The table needs some “presentation” work. (Sorry, I cannot do it because I leave in 2 days to Kenya for the big cookstove CCA Forum, and then work on char-making stoves and projects there until 16 Nov.)
A. Show the labels with numbers / letters of all columns and rows to make easy referencing (without seeing the spreadsheet format)
B. Each ROW to have a thematic name and then the cells explain how each approach handles that theme.
C. Put in notes of the unfavorable aspects of approaches, such as if the approach needs input of energy (vs. creates energy).
D. The “Energy” theme for Biochar is stated as “Cogeneration” but would be more realistic as “Thermal” or “Heating” so as not to mislead about the ability to make electricity (except in industrially large systems which typically
want all the energy and leave little charcoal behind as biochar.)
E. How do you define “Reduced residue burning.” Is that the same as “Reduction of excessive / unwanted biomass” (which is what fire hazard reduction includes. And that reduction is more than just “invasive species (removal)”
F. Is “Improving soils” redundant with “Nutrient and improving crop yield” AND with “Remediating soils and improving water quality” (which could be split because of the importance of water quality).
G. Some notes on costs and benefits are needed!!!!!!!!!!! Isn’t biochar the very least expensive (as well as having so many benefits.)?
H. Include comments about the impacts of each approach to the SDGs and the NCPs. (spelled out in Abstract below).
I am working on ways to have biochar activities with the char that comes from the TLUD stoves. Some keen interest and activities on this in Kenya. Biochar is certainly on my list and on my mind for the coming trip to Kenya.
Here is the Abstract. We do need to get free access to the full publication. Has anyone read the whole thing yet? Emphasis in yellow added because of the negative connotation that I think could be unjustified and should be challenged.
Land-management options for greenhouse gas removal (GGR) include afforestation or reforestation (AR), wetland restoration, soil carbon sequestration (SCS), biochar, terrestrial enhanced weathering (TEW), and bioenergy with carbon capture
and storage (BECCS). We assess the opportunities and risks associated with these options through the lens of their potential impacts on ecosystem services (Nature's Contributions to People; NCPs) and the United Nations Sustainable Development Goals (SDGs).
We find that all land-based GGR options contribute positively to at least some NCPs and SDGs. Wetland restoration and SCS almost exclusively deliver positive impacts.
A few GGR options, such as afforestation, BECCS, and biochar potentially impact negatively some NCPs and SDGs, particularly when implemented at scale, largely through competition for land. For those
that present risks or are least understood, more research is required, and demonstration projects need to proceed with caution. For options that present low risks and provide cobenefits, implementation can proceed more rapidly following no-regrets principles.
Doc / Dr TLUD / Paul S. Anderson, PhD
Exec. Dir. of Juntos Energy Solutions NFP
Email: psanders@... Skype: paultlud
Phone: Office: 309-452-7072 Mobile: 309-531-4434
From: biochar@... <biochar@...>
Sent: Saturday, October 26, 2019 11:52 PM
To: biochar <biochar@...>
Subject: [biochar] Comparing biochar with 5 competitors [2 Attachments]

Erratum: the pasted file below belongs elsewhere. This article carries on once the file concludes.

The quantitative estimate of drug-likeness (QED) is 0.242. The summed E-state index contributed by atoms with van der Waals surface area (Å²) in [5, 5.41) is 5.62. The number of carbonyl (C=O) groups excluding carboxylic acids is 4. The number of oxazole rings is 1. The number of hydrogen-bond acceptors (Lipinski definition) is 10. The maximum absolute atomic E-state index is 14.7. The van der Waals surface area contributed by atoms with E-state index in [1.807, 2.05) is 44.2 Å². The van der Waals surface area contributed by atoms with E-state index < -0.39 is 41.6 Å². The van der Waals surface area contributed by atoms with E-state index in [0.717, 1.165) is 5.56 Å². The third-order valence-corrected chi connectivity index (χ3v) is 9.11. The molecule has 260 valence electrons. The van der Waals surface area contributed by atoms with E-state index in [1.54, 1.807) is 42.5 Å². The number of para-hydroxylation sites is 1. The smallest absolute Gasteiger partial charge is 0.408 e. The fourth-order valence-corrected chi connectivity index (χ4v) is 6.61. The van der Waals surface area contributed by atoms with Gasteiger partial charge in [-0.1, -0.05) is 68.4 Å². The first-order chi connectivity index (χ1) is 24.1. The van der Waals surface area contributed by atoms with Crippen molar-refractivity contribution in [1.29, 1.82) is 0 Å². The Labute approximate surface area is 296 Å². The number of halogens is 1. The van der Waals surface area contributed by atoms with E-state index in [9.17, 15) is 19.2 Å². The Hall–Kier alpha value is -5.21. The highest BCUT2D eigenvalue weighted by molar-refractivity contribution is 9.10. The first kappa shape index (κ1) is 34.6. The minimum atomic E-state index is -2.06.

[This message came from an external source. If suspicious, report to
[Attachment(s) from Ronal Larson included below]
This just sent to the CDR list.
Subject: Re: [CDR] Alexander Popp - new articles
Date: October 26, 2019 at 10:46:50 PM MDT
Wil, and list, cc Prof. Smith
There have been a few later comments on this thread - but none along the lines of this one. So I have gone back to Wil's first alert on this new paper.
The article covers 6 different CDR bio-based approaches (given in the first row of the screen shot below, but re-ordered to emphasize biochar). I believe DAC would look a lot like BECCS - except
it also takes energy rather than supply it. This matrix is largely based on the way the “Smith team” has presented their results, but there is a likely better ordering of both the rows and the columns.
Coming will be an attempt to also tie these to the 17 SDGs. The paper also covers another list of 18 categories all related to biomass-based CDR - which I will try to summarize soon similarly. I strongly recommend these two cites:
For biochar, I’ve added 5 benefit categories, to the 9 given by Smith et al. I have only added 2 benefits (# 13 and #14) after showing 3 other benefits claimed for one or more of the other 5 approaches. Are these justified? What
have I missed for biochar? Should there be more than 6 columns?
This comparison (and the paper) says nothing about $ costs and benefits. These all need to go into such economics.
I have not attempted to similarly add for the other 5 approaches, so hope others will. Glad to send the Excel spread sheet if anyone also wants to play this game.
Obviously (being biased), I am trying to show that biochar at least has a numerical advantage over the five others. I hope to hear especially whether any of these additions seems inappropriate.
On Oct 22, 2019, at 3:19 PM, Wil Burns <wil@...> wrote:
From: Google Scholar Alerts <scholaralerts-noreply@...>
Sent: Tuesday, October 22, 2019 1:20:26 PM
To: Wil Burns <wil@...>
Subject: Alexander Popp - new articles
P Smith, J Adams, DJ Beerling, T Beringer, KV Calvin… - Annual Review of …, 2019
Land-management options for greenhouse gas removal (GGR) include afforestation
or reforestation (AR), wetland restoration, soil carbon sequestration (SCS), biochar,
terrestrial enhanced weathering (TEW), and bioenergy with carbon capture and …